The government doesn’t trust the citizens, and the citizens don’t trust the government anymore. The government isn’t offering much in the way of honesty lately, and the assault on the populace is becoming intolerable. Certain ethnicities have lost all faith in the police, and given the behavior of some police agencies, it is not difficult to see why. Of late, many unarmed civilians have been being shot by policemen. No matter what explanation the officials offer, the fact that it keeps happening is an indicator of a problem. I am not accusing anyone of prejudice or discrimination; I’m accusing them of reverting to lethal force when the situation is not warranted. I will not be swayed by arguments that those who protect us need to be on their guard and willing to protect themselves via lethal force at the drop of a hat. Citizens who don't carry guns or wear body armor are far more vulnerable than those who carry lethal force and wear body armor as a matter of protocol. Citizens who don't carry lethal weapons or wear body armor in "bad" sections of cities are the brave ones, and they die far more frequently than law enforcement. That's the fact of the matter.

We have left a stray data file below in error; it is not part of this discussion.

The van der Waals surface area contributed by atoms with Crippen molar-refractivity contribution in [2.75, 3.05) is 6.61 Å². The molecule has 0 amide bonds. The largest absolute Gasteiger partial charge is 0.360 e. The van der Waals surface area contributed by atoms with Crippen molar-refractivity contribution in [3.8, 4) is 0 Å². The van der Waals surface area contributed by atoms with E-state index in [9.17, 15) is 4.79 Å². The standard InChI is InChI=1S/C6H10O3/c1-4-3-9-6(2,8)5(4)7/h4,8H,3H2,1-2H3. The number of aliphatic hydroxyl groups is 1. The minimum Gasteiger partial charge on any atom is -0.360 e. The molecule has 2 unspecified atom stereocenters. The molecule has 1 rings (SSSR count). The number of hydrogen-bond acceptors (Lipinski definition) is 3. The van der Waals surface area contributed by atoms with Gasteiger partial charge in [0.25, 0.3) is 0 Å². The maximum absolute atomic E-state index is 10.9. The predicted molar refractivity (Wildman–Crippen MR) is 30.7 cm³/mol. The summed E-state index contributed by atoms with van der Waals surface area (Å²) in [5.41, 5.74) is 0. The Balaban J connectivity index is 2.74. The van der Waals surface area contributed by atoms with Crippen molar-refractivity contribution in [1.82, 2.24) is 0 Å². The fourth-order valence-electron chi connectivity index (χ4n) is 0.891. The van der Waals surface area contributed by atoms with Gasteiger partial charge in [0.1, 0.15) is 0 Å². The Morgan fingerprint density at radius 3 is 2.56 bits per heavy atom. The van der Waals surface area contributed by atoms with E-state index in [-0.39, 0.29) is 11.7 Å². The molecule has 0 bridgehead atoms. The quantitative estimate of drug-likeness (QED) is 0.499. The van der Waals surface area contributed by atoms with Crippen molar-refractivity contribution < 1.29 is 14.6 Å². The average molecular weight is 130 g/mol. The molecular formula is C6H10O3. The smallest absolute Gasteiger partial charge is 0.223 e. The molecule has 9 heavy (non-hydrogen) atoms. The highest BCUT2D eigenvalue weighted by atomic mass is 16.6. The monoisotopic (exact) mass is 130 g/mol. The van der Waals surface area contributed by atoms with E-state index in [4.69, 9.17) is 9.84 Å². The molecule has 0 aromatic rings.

More and more of the young men of the United States are incarcerated. Almost everyone uses the statistics that the U.S. has 4.4 % of the world population and 22% of the world’s prisoners. Either we like to lock people up, or we have a lot of criminals, or we have some rather strict laws and long sentences for offenders.  This is not a suggestion that all of the police agencies give up their guns, nor is it a plea that we need to trust those who have betrayed our trust. We must identify the flaws in the system, the people who are propagating the violations of our rights guaranteed by the Constitution, and correct both. The first solution is by rewriting the statutes that guarantee our freedom, and number two, by removing, neutralizing, and if necessary, incarcerating those who have violated our rights, deliberately or by dereliction of duty and shirking of responsibility and obligation. From the review of Mr. Friedman’s book in The Wall Street Journal: “A whole architecture of legal and de facto immunity for law enforcement-cops who bend the truth on the witness stand, prosecutors who engage in serial misconduct, and departments that deny or dissemble about their methods- that began to be constructed in the 1960s in response to spiking crime rates has created an entrenched culture of obfuscation and abrogated oversight.”